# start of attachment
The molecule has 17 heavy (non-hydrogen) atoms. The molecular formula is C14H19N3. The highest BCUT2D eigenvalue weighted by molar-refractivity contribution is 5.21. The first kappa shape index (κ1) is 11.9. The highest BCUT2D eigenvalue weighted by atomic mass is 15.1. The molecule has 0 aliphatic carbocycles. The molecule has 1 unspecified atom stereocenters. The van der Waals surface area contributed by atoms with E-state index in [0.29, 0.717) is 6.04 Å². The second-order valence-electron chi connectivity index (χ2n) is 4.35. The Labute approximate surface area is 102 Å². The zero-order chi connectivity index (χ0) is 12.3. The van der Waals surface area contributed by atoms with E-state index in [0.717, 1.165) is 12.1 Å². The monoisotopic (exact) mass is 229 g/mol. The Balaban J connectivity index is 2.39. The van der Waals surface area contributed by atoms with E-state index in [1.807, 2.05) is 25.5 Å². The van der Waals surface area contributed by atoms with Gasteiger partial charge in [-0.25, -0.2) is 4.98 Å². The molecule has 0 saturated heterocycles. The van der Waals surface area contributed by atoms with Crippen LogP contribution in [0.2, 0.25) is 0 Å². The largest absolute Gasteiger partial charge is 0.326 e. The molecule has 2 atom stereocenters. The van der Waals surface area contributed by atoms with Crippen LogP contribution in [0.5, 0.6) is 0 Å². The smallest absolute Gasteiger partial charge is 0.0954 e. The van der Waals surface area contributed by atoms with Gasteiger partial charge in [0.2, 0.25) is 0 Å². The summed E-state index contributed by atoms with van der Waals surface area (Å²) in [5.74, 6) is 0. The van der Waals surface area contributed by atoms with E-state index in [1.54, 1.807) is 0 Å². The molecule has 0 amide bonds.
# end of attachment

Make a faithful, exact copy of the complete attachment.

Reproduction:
The molecule has 17 heavy (non-hydrogen) atoms. The molecular formula is C14H19N3. The highest BCUT2D eigenvalue weighted by molar-refractivity contribution is 5.21. The first kappa shape index (κ1) is 11.9. The highest BCUT2D eigenvalue weighted by atomic mass is 15.1. The molecule has 0 aliphatic carbocycles. The molecule has 1 unspecified atom stereocenters. The van der Waals surface area contributed by atoms with E-state index in [0.29, 0.717) is 6.04 Å². The second-order valence-electron chi connectivity index (χ2n) is 4.35. The Labute approximate surface area is 102 Å². The zero-order chi connectivity index (χ0) is 12.3. The van der Waals surface area contributed by atoms with E-state index in [0.717, 1.165) is 12.1 Å². The monoisotopic (exact) mass is 229 g/mol. The Balaban J connectivity index is 2.39. The van der Waals surface area contributed by atoms with E-state index in [1.807, 2.05) is 25.5 Å². The van der Waals surface area contributed by atoms with Gasteiger partial charge in [-0.25, -0.2) is 4.98 Å². The molecule has 0 saturated heterocycles. The van der Waals surface area contributed by atoms with Crippen LogP contribution in [0.2, 0.25) is 0 Å². The largest absolute Gasteiger partial charge is 0.326 e. The molecule has 2 atom stereocenters. The van der Waals surface area contributed by atoms with Crippen LogP contribution in [0.5, 0.6) is 0 Å². The smallest absolute Gasteiger partial charge is 0.0954 e. The van der Waals surface area contributed by atoms with Gasteiger partial charge in [0.2, 0.25) is 0 Å². The summed E-state index contributed by atoms with van der Waals surface area (Å²) in [5.74, 6) is 0. The van der Waals surface area contributed by atoms with E-state index in [1.54, 1.807) is 0 Å². The molecule has 0 amide bonds.